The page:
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Purification of Quality RNA from FFPE Tissue Using the ReliaPrep™ FFPE Total RNA Miniprep System
 
Nadine Nassif and Amy Hendricksen
Promega Corporation
BioTechniques, Vol. 52, No. 3, March 2012, pp. 204–205
Full Text (PDF)

Introduction

Purification of quality, amplifiable RNA from formalin-fixed paraffin-embedded (FFPE) tissue can be a difficult task. The process of fixation can be extremely harsh and may cause fragmentation of nucleic acids present within the sample. RNA is particularly susceptible to fragmentation, given its inherent fragility. Fixation also introduces cross-linkages which can hamper the processivity of many downstream applications. The storage conditions of FFPE samples can also play a role in the quality of RNA present within the sample. Archival FFPE tissue blocks and slides may be decades old and have been subjected to conditions that have compromised sample integrity.

FFPE samples are of great interest to researchers across many fields and application areas. In order to apply RNA from FFPE tissue to sensitive downstream applications, many researchers purify the RNA using home brew techniques or commercially available kits that involve harsh organic solvents for sample deparaffinization and long, overnight digestions to remove any proteins present in the sample. These techniques can cause further RNA damage and result in purified product that is not suitable for downstream applications such as RT-qPCR, microarrays, or sequencing. Gentle purification and accurate sample analysis are critical when dealing with RNA from FFPE tissues. While there may seem to be adequate amounts of RNA, as determined by spectrophotometry, the RNA purified by these methods may be fragmented to an extent that it is unusable in downstream assays.

In this study, we evaluated the functional yield (quantity, degree of fragmentation, and ability to be amplified) of RNA purified from FFPE tissue using two different commercially available miniprep kits: the Promega ReliaPrep™ FFPE Total RNA Miniprep System and the Qiagen RNeasy FFPE Kit. Both methods utilize spin column technology and do not require overnight digestions. The RNeasy kit requires a separate purchase of a non-organic deparaffinization reagent or traditional xylene to perform the deparaffinization step. The ReliaPrep™ FFPE Total RNA Miniprep System includes the non-organic deparaffinization reagent in the kit.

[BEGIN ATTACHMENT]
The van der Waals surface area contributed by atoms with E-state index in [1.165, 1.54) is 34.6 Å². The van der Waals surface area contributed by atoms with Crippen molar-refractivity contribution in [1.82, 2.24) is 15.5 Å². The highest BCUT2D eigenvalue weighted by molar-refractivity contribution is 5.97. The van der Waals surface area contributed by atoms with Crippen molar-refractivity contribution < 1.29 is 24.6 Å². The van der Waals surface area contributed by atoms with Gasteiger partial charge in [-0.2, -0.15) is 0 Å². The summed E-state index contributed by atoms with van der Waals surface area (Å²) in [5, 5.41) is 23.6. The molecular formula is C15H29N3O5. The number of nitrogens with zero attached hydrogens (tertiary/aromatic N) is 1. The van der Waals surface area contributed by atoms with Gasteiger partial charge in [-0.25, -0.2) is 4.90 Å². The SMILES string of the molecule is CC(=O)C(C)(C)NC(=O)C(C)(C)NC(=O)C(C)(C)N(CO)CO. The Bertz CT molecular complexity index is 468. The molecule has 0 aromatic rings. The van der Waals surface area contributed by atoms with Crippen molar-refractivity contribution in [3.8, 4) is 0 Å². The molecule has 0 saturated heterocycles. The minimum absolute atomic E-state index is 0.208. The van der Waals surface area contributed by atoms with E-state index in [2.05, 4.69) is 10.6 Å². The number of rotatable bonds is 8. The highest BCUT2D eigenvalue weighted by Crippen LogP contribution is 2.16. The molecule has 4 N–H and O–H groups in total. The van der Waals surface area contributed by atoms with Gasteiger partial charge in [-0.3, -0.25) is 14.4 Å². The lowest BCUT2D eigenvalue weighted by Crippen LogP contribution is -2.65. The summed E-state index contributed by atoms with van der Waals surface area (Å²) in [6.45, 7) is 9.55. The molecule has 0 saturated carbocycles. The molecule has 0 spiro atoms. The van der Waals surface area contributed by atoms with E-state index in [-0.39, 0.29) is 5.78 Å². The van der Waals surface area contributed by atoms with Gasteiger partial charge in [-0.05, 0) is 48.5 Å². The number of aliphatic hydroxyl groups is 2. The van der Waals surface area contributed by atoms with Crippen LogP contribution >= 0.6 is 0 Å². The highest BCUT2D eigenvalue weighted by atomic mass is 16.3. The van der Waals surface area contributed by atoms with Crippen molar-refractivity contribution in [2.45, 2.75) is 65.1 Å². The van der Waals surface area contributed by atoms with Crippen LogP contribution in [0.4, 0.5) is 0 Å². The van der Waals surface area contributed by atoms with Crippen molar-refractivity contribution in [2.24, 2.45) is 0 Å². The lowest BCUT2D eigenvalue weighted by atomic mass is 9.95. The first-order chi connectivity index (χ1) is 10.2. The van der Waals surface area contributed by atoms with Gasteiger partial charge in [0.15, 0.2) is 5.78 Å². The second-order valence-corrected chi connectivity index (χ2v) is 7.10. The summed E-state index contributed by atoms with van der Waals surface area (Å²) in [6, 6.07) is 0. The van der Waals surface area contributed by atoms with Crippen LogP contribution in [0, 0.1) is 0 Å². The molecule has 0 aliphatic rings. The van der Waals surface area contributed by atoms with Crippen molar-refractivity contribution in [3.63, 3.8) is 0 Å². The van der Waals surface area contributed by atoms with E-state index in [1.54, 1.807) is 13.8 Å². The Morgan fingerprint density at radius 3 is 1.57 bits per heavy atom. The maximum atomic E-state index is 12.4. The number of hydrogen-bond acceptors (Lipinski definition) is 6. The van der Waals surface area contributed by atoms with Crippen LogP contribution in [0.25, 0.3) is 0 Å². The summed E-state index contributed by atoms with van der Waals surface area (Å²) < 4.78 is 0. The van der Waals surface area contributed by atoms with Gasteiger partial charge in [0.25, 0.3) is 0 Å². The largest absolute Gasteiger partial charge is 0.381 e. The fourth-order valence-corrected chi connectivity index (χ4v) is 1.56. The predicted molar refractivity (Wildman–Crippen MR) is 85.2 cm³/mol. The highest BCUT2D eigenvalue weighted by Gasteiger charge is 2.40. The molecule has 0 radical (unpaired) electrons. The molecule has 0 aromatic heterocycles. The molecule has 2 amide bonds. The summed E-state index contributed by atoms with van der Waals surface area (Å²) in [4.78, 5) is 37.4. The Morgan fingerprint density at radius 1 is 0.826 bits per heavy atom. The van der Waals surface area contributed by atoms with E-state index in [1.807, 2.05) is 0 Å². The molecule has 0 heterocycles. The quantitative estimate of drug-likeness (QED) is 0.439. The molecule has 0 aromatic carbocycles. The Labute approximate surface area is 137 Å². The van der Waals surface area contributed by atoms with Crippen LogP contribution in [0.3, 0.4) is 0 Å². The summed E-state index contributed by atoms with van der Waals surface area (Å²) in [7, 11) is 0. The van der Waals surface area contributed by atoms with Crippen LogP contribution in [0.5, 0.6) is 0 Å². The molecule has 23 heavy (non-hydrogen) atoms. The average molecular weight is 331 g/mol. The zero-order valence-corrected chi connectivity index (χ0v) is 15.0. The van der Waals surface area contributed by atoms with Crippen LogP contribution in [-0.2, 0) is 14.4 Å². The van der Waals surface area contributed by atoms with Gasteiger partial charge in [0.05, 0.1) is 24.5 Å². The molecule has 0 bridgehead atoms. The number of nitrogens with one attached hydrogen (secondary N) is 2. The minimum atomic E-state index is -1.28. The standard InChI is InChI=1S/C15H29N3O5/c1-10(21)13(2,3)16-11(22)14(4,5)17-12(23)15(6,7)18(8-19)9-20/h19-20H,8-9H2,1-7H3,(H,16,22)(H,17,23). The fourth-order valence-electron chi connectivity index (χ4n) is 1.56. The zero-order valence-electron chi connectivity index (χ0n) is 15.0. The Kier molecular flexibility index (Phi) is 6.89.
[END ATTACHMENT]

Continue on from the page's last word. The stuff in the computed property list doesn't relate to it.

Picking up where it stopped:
Materials and methods

In order to test the functional yield and sample quality, total RNA from sequential 10µm mouse liver FFPE sections were purified per the manufacturer's instructions (Promega technical manual TM353, Qiagen RNeasy FFPE Handbook) and analyzed using spectrophotometry (NanoDrop) and via the Agilent Bioanalzyer per the manufacturer's instructions.

To further examine fragmentation of RNA, human liver sections, obtained commercially from BioChain, were processed using the same kits as previously described. All sections were certified to be from the same liver and, for each purification, two 5µm sections were used (total of 10µm per purification). Five microliters of purified RNA were used as template in GoScript™ Reverse Transcription System per the manufacturer's instructions (Promega technical manual TM316) to generate complementary DNA. Five microliters of cDNA product were then used as template for multiplex PCR of the GAPDH gene (Promega GoTaq® Hot Start technical manual 9PIM500) whereby the four expected amplicons were 416, 290, 209, and 80bp long.

Results and discussions

To evaluate the amount of RNA purified from sequential 10µm sections of mouse liver tissue, RNA was purified from 3 individual sections per kit. The RNA was quantitated bydetermining the A260 value via NanoDrop. See Table 1 for results.





The apparent yields were higher with the RNeasy kit as opposed to the ReliaPrep™ FFPE Total RNA Miniprep method. To further evaluate the functional yield of the RNA prepared using these methods, aliquots of the prepared RNA were run on the Agilent Bioanalyzer. This analysis showed that more large-fragment RNA was obtained using the ReliaPrep™ FFPE Total RNA Miniprep System than with the Qiagen RNeasy FFPE Kit (Figure 1.)





To further analyze the functional yield of samples purified using these kits, multiplexed end-point PCR was performed on cDNA generated from RNA purified from sequential 10µm sections of human liver tissue. PCR products were run on a 1.5% agrose gel (Figure 2).





Fragments of 80, 209, and 290bp were detected by both kits. Bands for the 290bp fragment appear brighter for the ReliaPrep™ FFPE Total RNA Miniprep products. Neither kit could recover the 416bp fragment from this particular sample type.

Conclusion

These data indicate that determination of overall RNA yield by spectrophotometry alone is not sufficient in assessing RNA quality or suitability for downstream applications. Both kits purified RNA from each sample type, but the ReliaPrep™ FFPE Miniprep System purified more intact RNA from the mouse liver samples as evidenced by the Agilent Bioanalyzer analysis and as suggested in the band intensity in the human liver sample experiment. Obtaining longer fragments is useful when performing downstream analysis with precious samples.

Promega Corporation, www.promega.com/ffpe